Review: Zinfandels of Edmeades, 2013 Vintage

 

EDMEADES

Edmeades is a Mendocino-based part of the Jackson Family Vineyards empire, with a heavy focus on zinfandel. (Nay, an almost exclusive focus on zinfandel.)

Today we look at three of Edmeades’ single-vineyard expressions of the grape, all from the 2013 vintage.

2013 Edmeades Zinfandel Mendocino Ridge Perli Vineyards – Heavily fruit forward, this is a traditional zin with all the trimmings. Raisiny fruit? Yes. Notes of chocolate? Yes. Somewhat flabby body with a lengthy finish that shows off some vegetal overtones? That too. Overtones of caramel and blackberries add a little to the experience, but not enough to elevate this out of the rank and file. B / $31

2013 Edmeades Zinfandel Mendocino County Shamrock Vineyard – The raw and jammy fruit notes find some balance in the form of slightly sour balsamic notes, which really kick up as the lengthy, slightly chalky finish emerges. Old World in structure, this wine still suffers from a somewhat flabby body, but it’s engaging and intriguing enough to merit some exploration. B- / $31

2013 Edmeades Zinfandel Mendocino County Gianoli Vineyard – Sizable chocolate notes, along with notes of licorice and cloves, given this zin some character, but it doesn’t always fit perfectly with the densely fruity core, which is lush with berries and plum jam. Again, a rather unctuous and flabby body makes this less refreshing than one might like, though its complexities are interesting enough to merit a glass or two. B+ / $35

edmeades.com

Review: 2015 VieVite Cotes de Provence Rose

vievite

Another Provence-sourced rose, in quite a distinctive bottle.

There’s not a lot to write home about with this bottling, which muddies its floral aromas with notes of canned vegetables and chlorine. The palate is thin, almost watery at times, offering very mild strawberry notes alongside some notes of perfumed orange blossoms. Again though, the finish is weak and short, though ultimately quite harmless.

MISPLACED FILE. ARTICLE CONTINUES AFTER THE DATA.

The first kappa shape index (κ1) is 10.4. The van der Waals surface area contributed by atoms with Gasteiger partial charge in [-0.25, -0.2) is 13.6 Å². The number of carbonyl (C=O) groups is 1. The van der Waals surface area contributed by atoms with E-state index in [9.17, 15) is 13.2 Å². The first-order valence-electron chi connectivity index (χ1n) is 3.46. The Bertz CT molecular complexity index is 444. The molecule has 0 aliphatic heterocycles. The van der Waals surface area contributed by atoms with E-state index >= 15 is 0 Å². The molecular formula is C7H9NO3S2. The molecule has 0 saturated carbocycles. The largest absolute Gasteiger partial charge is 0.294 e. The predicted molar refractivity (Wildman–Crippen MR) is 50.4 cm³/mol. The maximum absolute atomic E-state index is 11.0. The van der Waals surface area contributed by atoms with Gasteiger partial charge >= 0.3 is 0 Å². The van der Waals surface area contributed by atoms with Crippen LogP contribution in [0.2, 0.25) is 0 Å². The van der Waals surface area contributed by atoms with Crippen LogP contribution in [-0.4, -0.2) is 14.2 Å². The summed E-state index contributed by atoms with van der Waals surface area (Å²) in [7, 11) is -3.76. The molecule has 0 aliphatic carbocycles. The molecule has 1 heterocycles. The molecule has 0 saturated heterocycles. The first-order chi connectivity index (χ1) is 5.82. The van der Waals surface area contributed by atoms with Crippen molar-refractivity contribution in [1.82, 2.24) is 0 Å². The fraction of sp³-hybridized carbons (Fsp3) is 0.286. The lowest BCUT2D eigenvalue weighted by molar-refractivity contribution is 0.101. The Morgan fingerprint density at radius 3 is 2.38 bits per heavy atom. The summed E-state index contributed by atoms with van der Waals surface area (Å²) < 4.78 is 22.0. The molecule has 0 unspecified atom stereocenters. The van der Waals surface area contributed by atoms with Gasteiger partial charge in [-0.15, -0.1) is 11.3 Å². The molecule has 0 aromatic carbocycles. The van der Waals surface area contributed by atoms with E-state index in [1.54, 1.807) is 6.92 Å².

Aka Vie Vite.

B- / $17 / vievite.com

Review: Wines of Francis Ford Coppola, 2016 Releases

ffc directors cut

You will not stop Francis Ford Coppola from pumping out wines. The man directed The Godfather, for Pete’s sake. Four new wines — all from the 2014 vintage — are on tap for review in mid-2016. Let’s dig in..

2014 Francis Ford Coppola Director’s Chardonnay Sonoma County – Oak and butter, nothing surprising here, but some notes of green figs and banana give this otherwise straightforward bottling at least a little something to hang on to. The finish ends up a bit on the sweet side, however. B- / $15

2014 Francis Ford Coppola Director’s Cut Chardonnay Russian River Valley – A higher-end bottling and a much different wine than the above — quite dry and herbal, with notes of melon complementing a more gentle pear character on the palate. The lengthy finish offers up some of chardonnay’s characteristic buttery sweetness, but keeps things restrained and balanced. B+ / $20

2014 Francis Ford Coppola Director’s Pinot Noir Sonoma Coast – Surprisingly lovely, this coastal pinot offers both bright fruit and more sultry notes of licorice, wet earth, and mushroom to add complexity and balance. The finish remains heavily acidic, with tart cherry notes pushing through everything. A great value bottling. A- / $20

2014 Francis Ford Coppola Director’s Cut Pinot Noir Russian River Valley – A very gentle pinot, uncharacteristic of the Russian River, with notes of restrained cherry, licorice, and root beer. The very light body supports these notes, layering in some strawberry character, leading it to a quiet and uncomplicated finish. An easy crowd-pleaser with just enough complexity to make it worth talking about. A- / $24

francisfordcoppolawinery.com

Review: 2014 Landmark Vineyards Overlook Chardonnay and Pinot Noir

Landmark_2014_Overlook_PinotNoir

New wines from Landmark — not just the chardonnay we frequently see, but also the winery’s pinot noir. Thoughts on both expressions follow.

2014 Landmark Vineyards Overlook Chardonnay Sonoma County – Robust on the nose, with an initial body that offers notes of melon and citrus. Notes of buttered popcorn emerge on what fades into a somewhat thin and green finish, its moderately heavy oak treatment unable to rescue things as it fades out. B- / $25

2014 Landmark Vineyards Overlook Pinot Noir – 53% Sonoma, 39% Mendocino, 8% San Benito County. Significant crystallized deposits in this bottle. A little vanilla breaks up the relatively dense mix of cherry, currant, and fig fruitiness before giving way to a lightly sour-bitter finish. Relatively heavy for Landmark, but not unpleasantly so. B+ / $20

landmarkwine.com

Round 2 Review: (Reformulated) LIQS Ready To Drink Cocktail Shots

liqs

Last year we saddled LIQS ready-to-drink shots — little single-serve plastic shot glasses sealed with foil — with a bunch of C grades and promptly forgot all about them. Recently the company said the product had been reformulated to use real fruit juice and was anxious to get a fresh review. A few of the products have actual names now, instead of just lists of ingredients.